Business Irish

Sunday 11 December 2016

Anglo lets Seanie off hook for €7m debt

FitzPatrick deal comes as bailout cost is put at €12,500 per family

Liam Collins and Maeve Sheehan

Published 21/03/2010 | 05:00

ANGLO IRISH BANK, which is now under state control, has written off €7m of the debts of its former chairman Sean FitzPatrick, the Sunday Independent can reveal.

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The disclosure comes as figures released yesterday indicated each family in the country would have to pay around €12,500 to bail out Anglo, the bank which was run by Mr FitzPatrick.

The banker was arrested last Thursday as part of a wide-ranging investigation by the gardai, and other authorities, into the questionable financial affairs at Anglo.

Mr Fitzpatrick, 61, had loans of around €100m outstanding when he was forced to resign from the bank in some disgrace in December 2008. The bank was nationalised a month later.

Since then he and his advisers have been in negotiations with Anglo with a view to its former chairman repaying his debts. The bank and Minister for Finance Brian Lenihan have repeatedly said that all debts would be vigorously pursued.

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However, the Sunday Independent has now learned that Mr FitzPatrick recently negotiated a part-settlement of €25m, which will see him avoid €7m in outstanding interest and penalty payments.

The disclosure is certain to provoke public outrage at a time when unease over the Government's policy towards the bank is growing. Yesterday, Fine Gael finance spokesman Richard Bruton said: "In the coming weeks, Anglo Irish Bank will ask this Government for at least €20bn of taxpayers' money, between payments for toxic loans by NAMA and recapitalisation.

"This is €12,500 for every Irish family. And it is three times the size of our annual investment in schools, roads, energy, telecoms and other infrastructures."

Mr Bruton is proposing that Anglo's depositors and performing business loans should be transferred in an orderly manner to another institution, perhaps to a new third force in Irish banking.

When the government guarantee for Anglo ends this September, he said, the bank should be treated like any other failed enterprise and handed over to its creditors to recover as much money as they can.

Mr FitzPatrick still has loans of between €70m and €80m outstanding.

The Sunday Independent understands that he is now attempting to raise capital through the sale of investments, including his share in an oil investment in Nigeria.

Asked yesterday about the recent write-off of Mr FitzPatrick's interest and penalties, the chairman-designate of Anglo, Alan Dukes, a former Fine Gael leader, said: "We don't talk about customers in public."

Up to six senior bank executives will be questioned by the Garda Fraud Squad as part of the investigation into financial irregularities at the bank. More arrests are expected in the coming weeks as the investigation, the biggest of its kind, focuses on the transfer of €7.45bn to Anglo from Irish Life & Permanent in September 2008. The deposit bolstered Anglo's weakening balance sheet during financial turmoil on the last day of its financial year.

Detectives have identified six executives in both banks to find out who authorised the transfer and who knew about it, according to sources.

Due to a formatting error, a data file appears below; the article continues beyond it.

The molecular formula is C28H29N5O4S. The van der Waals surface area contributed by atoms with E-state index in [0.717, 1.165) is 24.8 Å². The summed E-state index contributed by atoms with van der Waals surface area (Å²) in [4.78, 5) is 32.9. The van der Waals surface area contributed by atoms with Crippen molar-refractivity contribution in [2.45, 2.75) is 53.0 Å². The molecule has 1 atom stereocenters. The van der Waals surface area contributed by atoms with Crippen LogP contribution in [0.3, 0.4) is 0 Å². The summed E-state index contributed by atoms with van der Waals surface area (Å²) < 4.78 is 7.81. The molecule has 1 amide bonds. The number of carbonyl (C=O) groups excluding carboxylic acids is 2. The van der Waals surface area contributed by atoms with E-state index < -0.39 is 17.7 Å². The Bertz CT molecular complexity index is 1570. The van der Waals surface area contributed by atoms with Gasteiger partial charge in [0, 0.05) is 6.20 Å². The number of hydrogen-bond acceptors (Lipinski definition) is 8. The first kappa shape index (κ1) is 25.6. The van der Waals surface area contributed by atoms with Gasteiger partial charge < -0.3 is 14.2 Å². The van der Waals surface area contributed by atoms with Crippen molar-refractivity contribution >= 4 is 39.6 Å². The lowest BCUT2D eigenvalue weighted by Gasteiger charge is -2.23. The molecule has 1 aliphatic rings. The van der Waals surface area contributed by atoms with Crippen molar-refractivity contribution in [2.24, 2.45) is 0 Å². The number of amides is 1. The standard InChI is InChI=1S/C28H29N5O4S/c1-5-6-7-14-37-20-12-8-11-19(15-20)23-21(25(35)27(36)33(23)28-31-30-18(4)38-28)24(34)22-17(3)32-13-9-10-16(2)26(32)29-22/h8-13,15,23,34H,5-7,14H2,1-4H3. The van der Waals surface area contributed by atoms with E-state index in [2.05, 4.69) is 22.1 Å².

Mr FitzPatrick was the first to be questioned at length about the transaction at Bray garda station near his home in Greystones before he was released without charge.

More executives are expected to be interviewed by detectives before a file is sent to the Director of Public Prosecutions. It is understood that Mr FitzPatrick has maintained that he was a non-executive director at Anglo during the period under investigation and, as a result, was not involved in making executive decisions concerning the day- to-day running of the bank.

Detailed statements have been taken from 100 staff at both banks, in which they outline their knowledge of the sequence of events relating to the €7.5bn transaction. But investigators have received more than one version of events and some accounts of what happened are disputed by those involved.

The fraud squad searched Mr FitzPatrick's house last Thursday for material and correspondence that could verify what they have been told about the events that led to the transfer.

It is believed that no "smoking gun" was found.

Gardai will review the case this week before deciding who else they need to speak to in the coming weeks. "It may become necessary to consider further arrests but they are not planning to do everything straight away," said a source.

Inquiries will also extend to the office of the Financial Regulator to examine claims that authorities were aware of the IL&P transaction.

Mr Fitzpatrick was said to have been shocked when he opened the door of his home in Greystones, Co Wicklow, to detectives at 6.15am on Thursday. But sources said he coped well with his detention and was described as being courteous and articulate.

A tactical decision was taken to arrest the former bank chairman at his home rather than invite him to the garda station by appointment -- as often happens in white collar investigations -- because detectives wanted to search the house and did not want to give the former Anglo chairman advance warning.

Sean FitzPatrick resigned as chairman of Anglo Irish Bank in December 2008 after it emerged that he had received €122m in director's loans over eight years, which were concealed from shareholders and the public.

Sunday Independent

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